A bill making its way through the Florida legislature would make the state the first in the nation to prohibit doctors from asking patients if they own guns. The bill is intended to circumvent pediatricians who routinely ask parents if they have guns at home and, if so, if those guns are stored safely.
Pediatricians defend the practice, saying it is about preventing avoidable and accidental gun injuries. Gun rights advocates accuse the doctors of promoting a political anti-gun agenda. They take those claims one step further and call the question an invasion of a gun owner’s privacy.
NRA lobbyists helped write the bill that broadly bans health professionals from asking about guns. Republican Gov. Rick Scott is expected to sign the measure.
The bill avoids a blanked gag on doctors by allowing them to ask questions about guns if it the doctor feels it is directly relevant to the patient’s care or safety. This way doctors can still counsel suicidal teens–an exception that seems logical and clear. But what is not so clear is when that line of questioning can begin.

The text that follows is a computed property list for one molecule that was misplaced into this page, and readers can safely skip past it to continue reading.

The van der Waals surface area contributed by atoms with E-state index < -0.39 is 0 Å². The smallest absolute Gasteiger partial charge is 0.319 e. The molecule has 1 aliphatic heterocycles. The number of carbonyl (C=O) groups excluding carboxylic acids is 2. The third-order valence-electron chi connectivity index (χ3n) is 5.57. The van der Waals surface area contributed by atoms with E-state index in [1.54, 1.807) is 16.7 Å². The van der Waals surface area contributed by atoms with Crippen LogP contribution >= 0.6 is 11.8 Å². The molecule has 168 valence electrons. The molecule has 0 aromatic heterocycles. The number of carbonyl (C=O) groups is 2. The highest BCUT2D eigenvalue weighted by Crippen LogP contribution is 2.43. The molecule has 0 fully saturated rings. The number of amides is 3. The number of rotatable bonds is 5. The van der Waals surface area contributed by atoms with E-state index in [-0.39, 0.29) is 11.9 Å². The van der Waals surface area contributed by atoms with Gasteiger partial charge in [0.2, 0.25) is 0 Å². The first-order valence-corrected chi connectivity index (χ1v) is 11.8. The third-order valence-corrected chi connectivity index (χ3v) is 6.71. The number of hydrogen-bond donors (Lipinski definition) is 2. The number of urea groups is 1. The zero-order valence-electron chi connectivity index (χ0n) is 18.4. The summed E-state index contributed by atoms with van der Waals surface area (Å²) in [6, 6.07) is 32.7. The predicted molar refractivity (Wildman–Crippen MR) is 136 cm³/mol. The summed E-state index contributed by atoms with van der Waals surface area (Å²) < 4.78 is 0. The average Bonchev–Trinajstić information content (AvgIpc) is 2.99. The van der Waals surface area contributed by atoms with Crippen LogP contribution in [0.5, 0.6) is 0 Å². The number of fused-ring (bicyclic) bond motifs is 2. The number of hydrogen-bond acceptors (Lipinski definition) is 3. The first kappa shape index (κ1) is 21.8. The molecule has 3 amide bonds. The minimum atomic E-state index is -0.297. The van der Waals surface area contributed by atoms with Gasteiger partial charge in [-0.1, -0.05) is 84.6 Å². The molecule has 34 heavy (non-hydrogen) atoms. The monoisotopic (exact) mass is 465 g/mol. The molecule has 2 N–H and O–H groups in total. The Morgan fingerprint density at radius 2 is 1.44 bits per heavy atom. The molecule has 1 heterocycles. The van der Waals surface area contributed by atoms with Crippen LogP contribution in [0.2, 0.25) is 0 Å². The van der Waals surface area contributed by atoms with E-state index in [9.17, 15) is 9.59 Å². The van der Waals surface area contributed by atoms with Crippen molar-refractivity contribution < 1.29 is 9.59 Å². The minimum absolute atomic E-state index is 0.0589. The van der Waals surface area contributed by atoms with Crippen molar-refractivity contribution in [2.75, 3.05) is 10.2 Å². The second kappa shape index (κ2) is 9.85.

North Carolina and Alabama are considering similar measures.
This bill seems largely to be a solution in search of a problem. Gun owners are not damaged in any way by a doctor asking if their firearms are stored safely, and for new parents, these kinds of checks do nothing but reinforce that gun accidents are very real and very deadly. These kinds of questions are legitimate public health inquiries and serve a far greater good than protecting an individual’s pride (or perhaps shame) for arming his or herself.
photo courtesy of gideon tsang via Flickr
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